DJENNE, FEMALE FIGURE, MALI
A.D. 1000-1400; Terracotta; Without stand: 15" x 12" x 17 1/2"; Provenance: James Willis, San Francisco; Allan Stone Collection, New York (acquired from the above in April 1999); Condition note: Testing report online
Estimate: $5,000 - $10,000
This terracotta sculpture comes from a site called Jenne-jeno, the oldest known city in sub-Saharan Africa, in the Inland Niger Delta region of present-day Mali. Jenne-jeno flourished in the ninth century A.D., but declined and was abandoned by 1400. Items of cast brass and forged iron, clay vessels, and figures like this one survive. They testify to what scholars contend was a richly varied and highly sophisticated urban society. Recovered terracotta figures are frequently quite detailed with jewelry, clothing, and body ornaments such as the parallel columns of bumps and circles on the back of this work. Sometimes these bumps cover the entire body and seem to represent the pustules of some dreadful illness. Sculptures like this one may represent ancestors or mythic characters or might have served as guardians. Here, the figure's attitude of introspection resembles mourning customs still practiced by many cultures in sub-Saharan Africa.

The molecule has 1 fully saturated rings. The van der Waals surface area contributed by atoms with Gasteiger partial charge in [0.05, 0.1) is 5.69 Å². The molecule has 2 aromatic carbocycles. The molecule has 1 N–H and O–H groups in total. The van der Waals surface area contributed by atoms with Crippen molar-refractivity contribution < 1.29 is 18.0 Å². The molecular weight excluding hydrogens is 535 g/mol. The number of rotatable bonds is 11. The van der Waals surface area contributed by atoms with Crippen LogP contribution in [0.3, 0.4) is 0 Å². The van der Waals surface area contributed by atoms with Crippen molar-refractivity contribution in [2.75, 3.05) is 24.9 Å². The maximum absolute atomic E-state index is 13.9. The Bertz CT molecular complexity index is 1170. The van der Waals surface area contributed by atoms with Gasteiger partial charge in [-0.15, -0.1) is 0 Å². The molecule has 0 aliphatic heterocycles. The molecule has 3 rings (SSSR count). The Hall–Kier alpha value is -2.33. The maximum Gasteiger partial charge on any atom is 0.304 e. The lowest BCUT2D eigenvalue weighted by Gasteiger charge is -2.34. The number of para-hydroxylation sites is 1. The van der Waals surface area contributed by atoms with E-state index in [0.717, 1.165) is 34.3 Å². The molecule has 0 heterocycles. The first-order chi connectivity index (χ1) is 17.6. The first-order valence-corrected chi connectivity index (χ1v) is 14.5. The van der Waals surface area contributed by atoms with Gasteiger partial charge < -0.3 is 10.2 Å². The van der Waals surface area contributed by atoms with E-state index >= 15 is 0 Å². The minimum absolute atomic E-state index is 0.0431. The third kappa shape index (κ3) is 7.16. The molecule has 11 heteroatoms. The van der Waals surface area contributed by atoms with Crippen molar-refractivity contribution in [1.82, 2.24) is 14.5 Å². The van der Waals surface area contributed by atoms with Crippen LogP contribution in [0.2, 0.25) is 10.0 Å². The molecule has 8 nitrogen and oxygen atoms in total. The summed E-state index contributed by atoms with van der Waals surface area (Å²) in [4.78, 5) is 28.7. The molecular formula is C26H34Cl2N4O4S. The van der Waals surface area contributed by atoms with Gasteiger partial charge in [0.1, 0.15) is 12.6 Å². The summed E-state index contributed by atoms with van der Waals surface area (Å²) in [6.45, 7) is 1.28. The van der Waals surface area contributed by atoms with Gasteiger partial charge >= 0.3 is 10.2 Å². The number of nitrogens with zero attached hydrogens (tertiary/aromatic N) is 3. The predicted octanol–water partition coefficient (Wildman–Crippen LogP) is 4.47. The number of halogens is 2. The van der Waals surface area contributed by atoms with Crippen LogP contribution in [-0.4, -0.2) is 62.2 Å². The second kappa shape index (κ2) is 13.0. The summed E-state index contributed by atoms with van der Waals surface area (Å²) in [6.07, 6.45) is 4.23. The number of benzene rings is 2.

Newton, Douglas; Jones, Julie; Mullin Vogel, Susan; and Schaffer, Anne-Louise. Notable Acquisitions, Metropolitan Museum of Art, 1981–1982, New York: Metropolitan Museum of Art pp. 65–68.